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Greater Uptake Must Become Belgium’s ‘New Normal’

Coronavirus Pandemic Demonstrates Essential Role Of Off-Patent Medicines

Executive Summary

Increased uptake for generics and biosimilars must become Belgium’s “new normal” in the wake of the coronavirus crisis, local off-patent industry association Medaxes has argued.

Greater use of generics and biosimilars must become the “new normal” for Belgium, in the wake of a health crisis that has demonstrated the essential role of off-patent drugs in Belgian healthcare, says local off-patent industry association Medaxes.

Pointing out that “the use of generic and biosimilar drugs in Belgium remains significantly lower than in most other European countries,” Medaxes said the country remained a “glaring exception” in Europe, with the use of generics reaching just 18% in hospitals and 38% in the community pharmacy setting, compared to more than 55% on average throughout Europe and more than 70% in neighboring countries such as Germany and the Netherlands.

This represents a “missed opportunity,” Medaxes believes, with higher volumes needed to create the “dynamism” necessary to unlock the potential of generics and biosimilars in Belgium.

Even regardless of international comparisons, the association said, the unattractiveness of the Belgian market had led to a slower onset of competition on some molecules, particularly when it came to biosimilar competition to branded biologics. And a study conducted before the coronavirus pandemic had indicated that Medaxes’ members would “probably have no choice but to withdraw around 250 generics from the market” due to their lack of cost-effectiveness.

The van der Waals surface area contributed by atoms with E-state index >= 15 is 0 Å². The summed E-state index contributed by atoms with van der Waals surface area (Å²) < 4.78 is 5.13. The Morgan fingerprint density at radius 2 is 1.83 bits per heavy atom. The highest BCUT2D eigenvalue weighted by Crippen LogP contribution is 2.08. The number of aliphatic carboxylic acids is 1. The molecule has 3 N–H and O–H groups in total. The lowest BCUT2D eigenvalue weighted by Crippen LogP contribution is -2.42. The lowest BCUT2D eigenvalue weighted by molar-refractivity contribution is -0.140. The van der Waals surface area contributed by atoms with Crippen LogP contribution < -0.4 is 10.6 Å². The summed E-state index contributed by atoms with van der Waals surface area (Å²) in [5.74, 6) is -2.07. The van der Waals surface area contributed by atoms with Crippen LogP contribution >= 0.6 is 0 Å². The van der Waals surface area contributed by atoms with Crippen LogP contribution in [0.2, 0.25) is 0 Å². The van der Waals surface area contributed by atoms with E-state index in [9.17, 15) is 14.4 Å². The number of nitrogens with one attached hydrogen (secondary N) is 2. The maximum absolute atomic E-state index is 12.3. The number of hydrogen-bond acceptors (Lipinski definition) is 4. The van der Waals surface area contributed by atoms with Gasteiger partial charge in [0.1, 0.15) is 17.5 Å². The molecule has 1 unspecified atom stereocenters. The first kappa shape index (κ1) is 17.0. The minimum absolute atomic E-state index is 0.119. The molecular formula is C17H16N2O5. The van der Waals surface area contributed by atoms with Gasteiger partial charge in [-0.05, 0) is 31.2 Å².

Coronavirus Pandemic Shows Need To Avoid ‘Race To The Bottom’

Especially in the context of the COVID-19 outbreak – which has led to hikes in raw materials pricing – it was more essential than ever to ensure a functioning generics market, Medaxes said.

While no-one was able to predict the post-coronavirus landscape, the association acknowledged, one certainty was that greater generic volumes were needed to produce the healthcare efficiencies necessary to a functioning and sustainable market.

Pointing to the benefits of generics demonstrated by the coronavirus pandemic, Medaxes said that a number of off-patent generic drugs had been key in treating COVID-19 patients, with demand for certain classes of medicines such as anesthetics, analgesics, antibiotics and muscle relaxants increasing by as much as 20.

“Without generic drugs, many patients would have been left behind,” Medaxes declared. And there was a real risk that a second peak in the virus could lead to a more precarious situation given the depletion of buffer stocks that would take time to rebuild, the association warned.

“In the past, our companies have too often been pushed into a ‘race to the bottom’,” the association highlighted, sometimes leaving just one single player in a given market. But “the recent crisis has demonstrated that such situations must be avoided,” especially when it came to life-saving drugs needed to fight the pandemic.

To this end, Medaxes said, it was essential to begin more carefully considering non-cost factors affecting the market, such as regulatory complexities that acted as a barrier to access, or tender processes that risked endangering continuity of supply.

One recent victory cited by Medaxes was a compromise reached by the country’s parliament in the form of legislation that admittedly cut prices, but at the same time exempted generics and biosimilars from Belgium’s pharmaceutical clawback tax in 2020. (Also see "Belgian Body Welcomes Clawback Exemption Amid Price Cuts" - Generics Bulletin, 30 Apr, 2020.)

This, Medaxes believes, could serve as the basis for a new Belgian pharmaceutical sector pact similar to a previous pharmaceutical industry “pact for the future” that was agreed between Medaxes – in its former identity of FeBelGen – along with originator body and the Belgian government.


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